National Security

War on Terror & Ghost Money

By Rana Athar Javed

Giving morphine to a monster makes it uglier! The full-scale impact of this expression can be seen in the recently revealed “Af-Karzai cash” affair. What is termed as “ghost money” by Mr. Karzai’s aide is now public and, Mr. Karzai has “owned up to it”. The ferocity with which the corruption is injected into the so-called “peace making” process after 9/11 defeats conventional wisdom, thereby sets an outrageous example to run Afghanistan after US withdrawal in 2014.

The step-by-step approach of President Karzai to receive money from CIA shows the fundamental defect in tackling “manufactured” political leadership during a conflict. According to New York Times “What began as payments to Afghan warlords to overthrow the Taliban morphed eventually into a steady stream of cash to buy [CIA’s] influence at the presidential palace and… [to cover the cost of] buying the loyalty of warlords and politicians….”

In response to the report, Karzai told reporters in Helsinki [that], “the amounts had been “not big” and the funds were used for various purposes including assistance for the wounded. “It [is] multi-purpose assistance…” Mr. Karzai’s confession reflects the complexity and nature of the Afghan conflict where even the “assistance for wounded” is being delivered secretly by the CIA. Extending so-called democratic process OR setting-up a commission to serve the cause of public welfare should have the right course, but that did not happen. The intertextual reference to “multi purposes” generates more ambiguity about current Afghan situation, ranging from increase of regional hostility, civil war and US capitulation to Mr. Karzai’s corrupt bureaucratic players.

The US government might not have unanimously supported the operation, but, there shall remain no doubt that the funds fuelled corruption, created assembly line of terrorists, Indian proxies and most dangerously empowered warlords. Improvisation and characterization of entire process is indeed can construct a defective design of US withdrawal plan, the rolling compulsions of which would mobilize more “bad guys” and hence more instability and sufferings for Afghan people.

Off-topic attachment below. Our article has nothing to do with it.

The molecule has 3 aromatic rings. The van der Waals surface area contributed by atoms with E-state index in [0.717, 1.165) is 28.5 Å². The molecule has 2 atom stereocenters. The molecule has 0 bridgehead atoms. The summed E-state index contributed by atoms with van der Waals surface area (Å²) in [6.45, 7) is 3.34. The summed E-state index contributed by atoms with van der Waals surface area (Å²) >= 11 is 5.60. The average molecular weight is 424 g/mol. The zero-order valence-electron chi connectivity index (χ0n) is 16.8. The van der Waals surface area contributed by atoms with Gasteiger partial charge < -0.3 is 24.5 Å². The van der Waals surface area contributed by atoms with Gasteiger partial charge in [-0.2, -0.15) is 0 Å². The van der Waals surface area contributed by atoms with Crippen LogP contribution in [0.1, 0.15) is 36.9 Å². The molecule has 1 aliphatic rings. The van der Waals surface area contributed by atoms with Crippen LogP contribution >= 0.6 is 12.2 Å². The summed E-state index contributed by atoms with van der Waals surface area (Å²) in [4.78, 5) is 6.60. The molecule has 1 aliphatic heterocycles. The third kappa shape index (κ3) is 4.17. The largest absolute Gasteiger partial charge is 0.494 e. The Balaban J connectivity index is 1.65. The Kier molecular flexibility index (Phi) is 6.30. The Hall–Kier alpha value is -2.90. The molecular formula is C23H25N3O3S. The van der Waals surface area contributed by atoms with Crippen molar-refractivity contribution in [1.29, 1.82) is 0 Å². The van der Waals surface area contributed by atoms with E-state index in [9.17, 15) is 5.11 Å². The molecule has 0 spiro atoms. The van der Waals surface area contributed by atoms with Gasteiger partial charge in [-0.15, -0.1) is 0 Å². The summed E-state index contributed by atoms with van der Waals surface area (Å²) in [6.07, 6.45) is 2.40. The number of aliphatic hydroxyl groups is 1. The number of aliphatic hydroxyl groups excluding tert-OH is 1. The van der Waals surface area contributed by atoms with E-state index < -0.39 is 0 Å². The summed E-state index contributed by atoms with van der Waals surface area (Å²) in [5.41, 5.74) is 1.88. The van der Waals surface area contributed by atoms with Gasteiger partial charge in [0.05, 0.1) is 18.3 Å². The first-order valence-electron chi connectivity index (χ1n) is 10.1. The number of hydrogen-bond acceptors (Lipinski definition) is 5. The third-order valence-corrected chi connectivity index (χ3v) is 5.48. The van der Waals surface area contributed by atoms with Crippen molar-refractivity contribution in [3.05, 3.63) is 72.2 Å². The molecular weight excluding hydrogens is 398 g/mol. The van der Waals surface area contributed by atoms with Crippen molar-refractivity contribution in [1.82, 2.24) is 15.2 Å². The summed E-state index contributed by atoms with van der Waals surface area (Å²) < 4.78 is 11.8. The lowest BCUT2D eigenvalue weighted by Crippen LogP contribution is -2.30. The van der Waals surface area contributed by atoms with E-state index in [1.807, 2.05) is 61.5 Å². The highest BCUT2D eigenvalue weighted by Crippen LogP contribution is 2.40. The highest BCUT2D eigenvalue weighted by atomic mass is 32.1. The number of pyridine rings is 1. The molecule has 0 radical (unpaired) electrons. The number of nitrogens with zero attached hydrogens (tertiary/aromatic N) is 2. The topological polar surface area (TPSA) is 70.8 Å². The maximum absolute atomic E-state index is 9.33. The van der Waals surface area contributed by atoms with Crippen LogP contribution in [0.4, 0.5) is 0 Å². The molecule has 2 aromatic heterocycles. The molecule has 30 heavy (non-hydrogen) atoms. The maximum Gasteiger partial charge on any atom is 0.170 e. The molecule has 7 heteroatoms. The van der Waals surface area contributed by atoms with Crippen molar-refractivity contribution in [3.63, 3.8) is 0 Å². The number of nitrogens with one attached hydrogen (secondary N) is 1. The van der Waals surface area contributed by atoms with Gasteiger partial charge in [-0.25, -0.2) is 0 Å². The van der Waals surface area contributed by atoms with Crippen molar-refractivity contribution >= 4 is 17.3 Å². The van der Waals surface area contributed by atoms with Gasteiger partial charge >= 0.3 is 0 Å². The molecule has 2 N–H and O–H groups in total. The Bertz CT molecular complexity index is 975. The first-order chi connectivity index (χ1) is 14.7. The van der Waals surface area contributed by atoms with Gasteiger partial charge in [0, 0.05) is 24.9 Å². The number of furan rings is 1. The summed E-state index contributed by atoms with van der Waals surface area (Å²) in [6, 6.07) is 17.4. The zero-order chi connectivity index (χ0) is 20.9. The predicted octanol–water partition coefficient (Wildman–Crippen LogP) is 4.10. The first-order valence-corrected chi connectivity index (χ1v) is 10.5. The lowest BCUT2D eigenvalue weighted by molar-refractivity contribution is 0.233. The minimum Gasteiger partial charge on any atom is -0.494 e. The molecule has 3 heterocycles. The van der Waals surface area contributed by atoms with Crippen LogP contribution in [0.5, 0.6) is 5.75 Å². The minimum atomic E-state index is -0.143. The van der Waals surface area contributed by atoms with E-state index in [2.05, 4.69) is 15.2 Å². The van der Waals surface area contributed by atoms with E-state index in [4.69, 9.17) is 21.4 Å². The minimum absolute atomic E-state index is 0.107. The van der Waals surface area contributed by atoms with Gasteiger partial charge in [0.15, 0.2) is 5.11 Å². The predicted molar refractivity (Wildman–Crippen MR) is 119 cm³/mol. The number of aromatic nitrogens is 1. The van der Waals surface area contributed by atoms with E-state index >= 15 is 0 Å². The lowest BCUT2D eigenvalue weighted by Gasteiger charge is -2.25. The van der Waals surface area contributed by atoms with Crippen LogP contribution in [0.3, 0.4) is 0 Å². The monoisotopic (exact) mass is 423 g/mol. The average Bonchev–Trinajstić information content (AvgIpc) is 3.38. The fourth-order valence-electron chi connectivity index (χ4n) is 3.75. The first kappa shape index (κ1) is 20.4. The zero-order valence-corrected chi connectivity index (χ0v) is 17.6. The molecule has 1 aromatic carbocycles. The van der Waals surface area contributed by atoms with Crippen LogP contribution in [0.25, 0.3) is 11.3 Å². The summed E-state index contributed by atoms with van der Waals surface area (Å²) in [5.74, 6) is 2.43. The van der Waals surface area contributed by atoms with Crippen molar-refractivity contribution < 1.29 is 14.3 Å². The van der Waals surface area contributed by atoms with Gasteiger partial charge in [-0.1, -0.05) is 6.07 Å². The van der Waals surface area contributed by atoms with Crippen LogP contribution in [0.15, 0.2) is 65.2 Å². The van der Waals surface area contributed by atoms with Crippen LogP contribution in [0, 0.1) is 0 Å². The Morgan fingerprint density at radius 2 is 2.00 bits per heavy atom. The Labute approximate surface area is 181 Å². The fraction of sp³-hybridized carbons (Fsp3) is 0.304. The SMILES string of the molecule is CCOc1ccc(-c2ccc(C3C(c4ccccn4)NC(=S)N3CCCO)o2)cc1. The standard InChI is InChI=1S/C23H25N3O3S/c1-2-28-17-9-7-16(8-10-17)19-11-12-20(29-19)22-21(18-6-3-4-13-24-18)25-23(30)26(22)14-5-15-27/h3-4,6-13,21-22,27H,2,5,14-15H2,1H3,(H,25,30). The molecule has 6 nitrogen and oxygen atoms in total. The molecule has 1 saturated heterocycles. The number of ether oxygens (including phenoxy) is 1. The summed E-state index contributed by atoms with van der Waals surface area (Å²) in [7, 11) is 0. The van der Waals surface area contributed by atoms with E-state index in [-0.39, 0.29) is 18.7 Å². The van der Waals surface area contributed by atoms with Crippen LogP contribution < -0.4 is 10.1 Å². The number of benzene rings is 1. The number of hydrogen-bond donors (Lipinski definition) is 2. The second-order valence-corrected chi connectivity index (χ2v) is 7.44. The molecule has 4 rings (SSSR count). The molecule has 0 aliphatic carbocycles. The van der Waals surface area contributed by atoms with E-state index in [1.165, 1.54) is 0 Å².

While fully appreciating the consequences of such a policy for the future of Afghanistan, the US is still reluctant to formulate criteria that would serve as a definition of success and the basis for ending the fighting. The war on terror is bound to be a wider source of strategic impact including a possible intensity in cross-border infiltration from Afghanistan into Pakistani territory. Recent direct firing on Pak-army’s check post is just one such example.

Also, the scope of this policy does not preclude low-mid-ranking assassinations of Afghan political leadership because the way funds are distributed parallel to the negotiation process with Taliban, its effect to reestablish a peaceful Afghanistan in 2014 and beyond will be challenging.

The “rolling” nature of Mr. Karzai’s diplomatic and international stature hardly characterizes him a credible and honest peace broker, and therefore leading to severe criticism of current Afghan policy of the US. Throughout the war on terror, the Afghan government pretended to be doing everything according to moral and diplomatic norms, however search for real political imagery continues without any real success.

To be concluded, the US insistence that its withdrawal plan in 2014 will not expand fighting beyond Afghanistan supports unclear peace objectives. The question as who is the real responsible for the current Afghan dilemma largely remains related to the incompetency of Afghan government. Whereas, the US/NATO leadership seeks to declare success in Afghanistan including its “ability” to withdraw troops by 2014, depending on a corrupt government could not win hearts and minds in Afghanistan.

Thus, striking a “new” manifestation of withdrawal policy will prove crucial to establish a mechanism of linking US policy with the regional partnership. Most importantly, when prewar planning fails, the subsequent process/strategy involving consideration for a real peace could avoid further operational failures.

In the case of Afghanistan, little consideration is given to establish a “just peace”, that is Afghan-led-and-Afghan owned, hence the political disconnect between Karzai and US government. The US/NATO exit strategy in 2014 must evolve on the basis of a “set deadline”, rather than training and equipping Afghan troops in a hurry.

The conventional conclusion is that linking corruption with welfare of people may be a primary factor for Mr. Karzai to sustain, but in practice the ghost money is a preamble to more scandals and stories of personal corruption in Afghanistan. This episode is another dent in the perceived perception of American engagement in a conflict zone.